“The depot at Tomales was unusual,” according to the History Center’s caption. “Because of its low-pitched roof, it resembles something built a century later. All Tomales railroad buildings were painted a brick red.
The aptly named hamlet of Hamlet, another stop on the North Shore Railway line, was a village from 1870 to 1987, when the National Park Service bought it.
“Hamlet’s namesake was John Hamlet, a dairyman from Tennessee who purchased the site with gold coin in 1870. He left little but his name. The next owner, Warren Dutton, developed Hamlet as a railroad stop that the Marin Journal described as ‘one of the most inviting places on the bay for aquatic sports.’
“To most of today’s locals, the name Hamlet is connected with the Jensen family, who purchased the land in 1907, and developed and inhabited the village over 80 years and four generations. By 1930, the Jensens were establishing Hamlet’s well-known connection with oyster farming.
The Tragedy of Hamlet.
“In 1971, third-generation matriarch Virginia Jensen was left a widow with five children. She — and eventually they — carried on, though maintaining the oyster farm, its retail components, and the property’s buildings was clearly a struggle.
“A 1982 storm all but obliterated the oyster beds. ‘I never planted [oysters] after that; that was my last tally-ho,’ remembered Mrs. Jensen. In 1987, she sold the site to the Park Service, which then looked the other way as vandals and the elements savaged it. In 2003, the Park Service demolished the last of the buildings.
Highway 1 is the main street of Tomales where it’s known as Maine Street.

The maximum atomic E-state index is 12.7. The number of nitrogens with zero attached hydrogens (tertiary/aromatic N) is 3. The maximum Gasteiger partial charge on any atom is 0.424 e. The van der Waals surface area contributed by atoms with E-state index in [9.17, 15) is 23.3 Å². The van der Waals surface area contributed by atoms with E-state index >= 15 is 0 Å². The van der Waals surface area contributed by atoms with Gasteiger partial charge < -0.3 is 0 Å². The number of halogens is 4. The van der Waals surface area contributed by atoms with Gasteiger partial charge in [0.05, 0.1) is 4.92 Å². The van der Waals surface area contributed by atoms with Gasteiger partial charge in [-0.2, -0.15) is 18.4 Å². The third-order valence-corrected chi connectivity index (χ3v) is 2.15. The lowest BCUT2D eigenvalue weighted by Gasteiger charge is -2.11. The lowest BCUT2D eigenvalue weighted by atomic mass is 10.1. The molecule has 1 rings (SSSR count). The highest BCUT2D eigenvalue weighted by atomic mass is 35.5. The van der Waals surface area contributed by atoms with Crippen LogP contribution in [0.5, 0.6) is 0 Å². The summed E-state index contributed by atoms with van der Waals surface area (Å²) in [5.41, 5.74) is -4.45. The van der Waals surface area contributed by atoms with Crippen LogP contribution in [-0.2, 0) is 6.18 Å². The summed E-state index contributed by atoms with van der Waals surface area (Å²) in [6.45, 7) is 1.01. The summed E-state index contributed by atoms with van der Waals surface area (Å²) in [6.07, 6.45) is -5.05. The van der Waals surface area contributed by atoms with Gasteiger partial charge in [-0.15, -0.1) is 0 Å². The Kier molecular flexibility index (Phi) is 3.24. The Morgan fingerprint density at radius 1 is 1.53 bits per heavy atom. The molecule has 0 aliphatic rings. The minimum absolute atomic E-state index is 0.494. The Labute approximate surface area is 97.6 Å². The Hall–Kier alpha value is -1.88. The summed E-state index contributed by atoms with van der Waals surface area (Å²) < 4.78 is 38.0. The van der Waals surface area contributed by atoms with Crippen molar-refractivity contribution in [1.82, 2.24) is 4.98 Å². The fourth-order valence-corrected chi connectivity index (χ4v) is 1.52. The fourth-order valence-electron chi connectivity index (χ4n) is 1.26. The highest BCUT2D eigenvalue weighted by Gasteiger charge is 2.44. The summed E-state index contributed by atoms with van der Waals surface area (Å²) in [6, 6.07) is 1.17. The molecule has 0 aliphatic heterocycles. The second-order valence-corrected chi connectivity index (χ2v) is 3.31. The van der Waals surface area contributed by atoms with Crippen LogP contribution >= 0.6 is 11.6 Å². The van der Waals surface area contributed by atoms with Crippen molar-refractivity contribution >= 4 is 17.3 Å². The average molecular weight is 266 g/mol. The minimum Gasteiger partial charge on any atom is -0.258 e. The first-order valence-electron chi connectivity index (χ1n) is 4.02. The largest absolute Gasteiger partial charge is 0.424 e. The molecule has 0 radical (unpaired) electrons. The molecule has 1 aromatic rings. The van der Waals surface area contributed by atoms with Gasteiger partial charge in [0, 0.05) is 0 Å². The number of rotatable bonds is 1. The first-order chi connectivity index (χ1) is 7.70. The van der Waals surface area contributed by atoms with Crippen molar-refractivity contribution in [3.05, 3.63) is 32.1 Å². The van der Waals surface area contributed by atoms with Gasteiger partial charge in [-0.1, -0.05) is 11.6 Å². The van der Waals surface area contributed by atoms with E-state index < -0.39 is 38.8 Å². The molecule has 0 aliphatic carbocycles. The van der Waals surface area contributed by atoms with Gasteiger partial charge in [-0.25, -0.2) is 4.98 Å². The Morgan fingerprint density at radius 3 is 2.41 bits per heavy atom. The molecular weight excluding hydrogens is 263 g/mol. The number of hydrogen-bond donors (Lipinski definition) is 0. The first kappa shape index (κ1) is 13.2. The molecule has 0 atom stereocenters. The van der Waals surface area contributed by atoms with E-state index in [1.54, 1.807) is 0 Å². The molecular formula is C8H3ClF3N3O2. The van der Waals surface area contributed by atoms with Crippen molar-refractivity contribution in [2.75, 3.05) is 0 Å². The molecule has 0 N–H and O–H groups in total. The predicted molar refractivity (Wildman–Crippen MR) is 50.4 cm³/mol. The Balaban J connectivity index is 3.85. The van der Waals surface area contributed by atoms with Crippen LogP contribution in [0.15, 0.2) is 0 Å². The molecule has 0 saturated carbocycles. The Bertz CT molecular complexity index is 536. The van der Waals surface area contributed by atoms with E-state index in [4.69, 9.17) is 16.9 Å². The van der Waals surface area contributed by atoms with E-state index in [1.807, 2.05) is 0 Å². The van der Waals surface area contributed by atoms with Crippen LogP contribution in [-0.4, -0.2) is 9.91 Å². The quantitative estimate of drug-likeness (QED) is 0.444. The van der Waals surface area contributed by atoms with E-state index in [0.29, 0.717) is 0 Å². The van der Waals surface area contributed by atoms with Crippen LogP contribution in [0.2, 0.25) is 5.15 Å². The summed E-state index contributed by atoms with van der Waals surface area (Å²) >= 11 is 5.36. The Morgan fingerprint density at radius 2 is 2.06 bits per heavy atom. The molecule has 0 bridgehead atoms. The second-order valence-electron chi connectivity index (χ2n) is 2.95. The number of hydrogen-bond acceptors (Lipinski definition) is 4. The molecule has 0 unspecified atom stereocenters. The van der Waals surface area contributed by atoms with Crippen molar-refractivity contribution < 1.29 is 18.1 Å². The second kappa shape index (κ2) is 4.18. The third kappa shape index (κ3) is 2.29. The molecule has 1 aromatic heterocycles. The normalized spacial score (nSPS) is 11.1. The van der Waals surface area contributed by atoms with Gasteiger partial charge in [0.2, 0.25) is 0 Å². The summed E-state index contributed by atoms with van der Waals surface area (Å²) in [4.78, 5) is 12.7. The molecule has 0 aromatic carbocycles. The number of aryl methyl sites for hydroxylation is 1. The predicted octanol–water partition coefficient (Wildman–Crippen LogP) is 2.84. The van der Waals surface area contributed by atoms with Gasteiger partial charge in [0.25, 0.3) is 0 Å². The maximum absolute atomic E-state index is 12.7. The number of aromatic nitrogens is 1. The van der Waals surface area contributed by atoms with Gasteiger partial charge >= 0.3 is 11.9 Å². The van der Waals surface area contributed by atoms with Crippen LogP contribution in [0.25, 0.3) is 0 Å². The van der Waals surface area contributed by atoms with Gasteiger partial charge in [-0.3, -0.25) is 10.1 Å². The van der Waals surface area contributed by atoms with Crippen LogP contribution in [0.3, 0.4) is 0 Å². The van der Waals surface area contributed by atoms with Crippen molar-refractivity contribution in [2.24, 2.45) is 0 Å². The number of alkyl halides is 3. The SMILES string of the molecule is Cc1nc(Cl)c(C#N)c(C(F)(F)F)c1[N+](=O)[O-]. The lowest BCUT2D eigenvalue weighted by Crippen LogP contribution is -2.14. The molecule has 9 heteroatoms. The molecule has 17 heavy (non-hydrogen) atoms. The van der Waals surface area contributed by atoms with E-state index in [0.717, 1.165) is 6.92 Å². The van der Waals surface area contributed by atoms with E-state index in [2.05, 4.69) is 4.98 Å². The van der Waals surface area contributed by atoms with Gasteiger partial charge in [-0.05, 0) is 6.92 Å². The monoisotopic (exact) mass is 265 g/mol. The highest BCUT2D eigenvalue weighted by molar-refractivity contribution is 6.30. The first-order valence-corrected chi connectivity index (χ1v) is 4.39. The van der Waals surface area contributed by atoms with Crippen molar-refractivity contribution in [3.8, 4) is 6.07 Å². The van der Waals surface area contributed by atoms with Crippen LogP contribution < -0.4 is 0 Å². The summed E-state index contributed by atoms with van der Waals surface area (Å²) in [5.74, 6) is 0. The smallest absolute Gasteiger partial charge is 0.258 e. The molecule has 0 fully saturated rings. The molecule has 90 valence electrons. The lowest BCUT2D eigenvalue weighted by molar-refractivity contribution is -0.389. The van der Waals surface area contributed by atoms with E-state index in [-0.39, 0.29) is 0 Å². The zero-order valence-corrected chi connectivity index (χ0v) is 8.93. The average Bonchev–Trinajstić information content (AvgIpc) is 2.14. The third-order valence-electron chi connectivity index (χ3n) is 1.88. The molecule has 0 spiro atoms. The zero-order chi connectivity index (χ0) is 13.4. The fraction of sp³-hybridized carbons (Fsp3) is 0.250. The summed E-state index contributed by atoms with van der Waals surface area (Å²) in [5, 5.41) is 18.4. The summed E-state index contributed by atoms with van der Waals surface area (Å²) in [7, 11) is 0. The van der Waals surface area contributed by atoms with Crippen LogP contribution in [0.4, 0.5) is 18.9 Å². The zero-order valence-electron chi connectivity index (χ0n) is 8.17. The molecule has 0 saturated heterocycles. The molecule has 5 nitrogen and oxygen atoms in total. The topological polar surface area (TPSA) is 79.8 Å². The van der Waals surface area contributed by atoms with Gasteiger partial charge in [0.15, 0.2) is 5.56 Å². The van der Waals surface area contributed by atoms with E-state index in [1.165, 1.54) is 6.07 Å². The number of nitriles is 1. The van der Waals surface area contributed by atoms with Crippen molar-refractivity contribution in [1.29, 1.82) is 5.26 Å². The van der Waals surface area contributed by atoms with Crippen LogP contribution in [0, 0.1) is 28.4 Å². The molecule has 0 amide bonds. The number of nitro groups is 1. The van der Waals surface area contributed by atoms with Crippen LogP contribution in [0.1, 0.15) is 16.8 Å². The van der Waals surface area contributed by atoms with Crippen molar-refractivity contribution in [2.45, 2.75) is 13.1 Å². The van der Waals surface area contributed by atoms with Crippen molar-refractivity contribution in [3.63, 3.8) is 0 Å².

“Trotting down Maine Street toward First c. 1890. Originally the Union Hotel occupied this site; after it burned this group of small buildings housed a saloon — one of six or eight in the town — a billiard room and Sing Lee Washing and Ironing. Today the Piezzi Building is at this corner.”
“On a windy day in May 1920, the Plank Hotel caught fire. Despite the best efforts of townspeople at least 16 buildings burned to the ground — two dwellings and most of the town’s commercial center south of First Street.”
“The William Tell was established as a hotel and saloon in 1877. The original building burned in the 1920 fire but was rebuilt within the year. This photo was taken in the mid-1950s.
“The Fallon Creamery, built near the end of the 19th century, used state-of-the-art, steam-operated machinery. The creamery exhibited a 500-pound wheel of cheese at the 1894 California Midwinter International Exposition in San Francisco.” ________________________________________________________________
When a sheriff’s deputy needed to use his patrol car to create a buffer for the Día de los Muertos procession marching down Point Reyes Station’s main street, I walked over and with feigned indignation exclaimed, “They’re all jaywalking.” The deputy replied with a laugh, “They are all jaywalking. And everyone is going to get a ticket.” And soon he drove off.
What a contrast with police in Saint George, Utah. At least according to the Daily Kos website, police last week raided a Halloween party at a family fun center simply because the event included dancing.
One can only imagine how St. George’s police would have reacted to the Aztec Dancers (left) in Point Reyes Station.
They weren’t just dancing, they were dancing on the main street.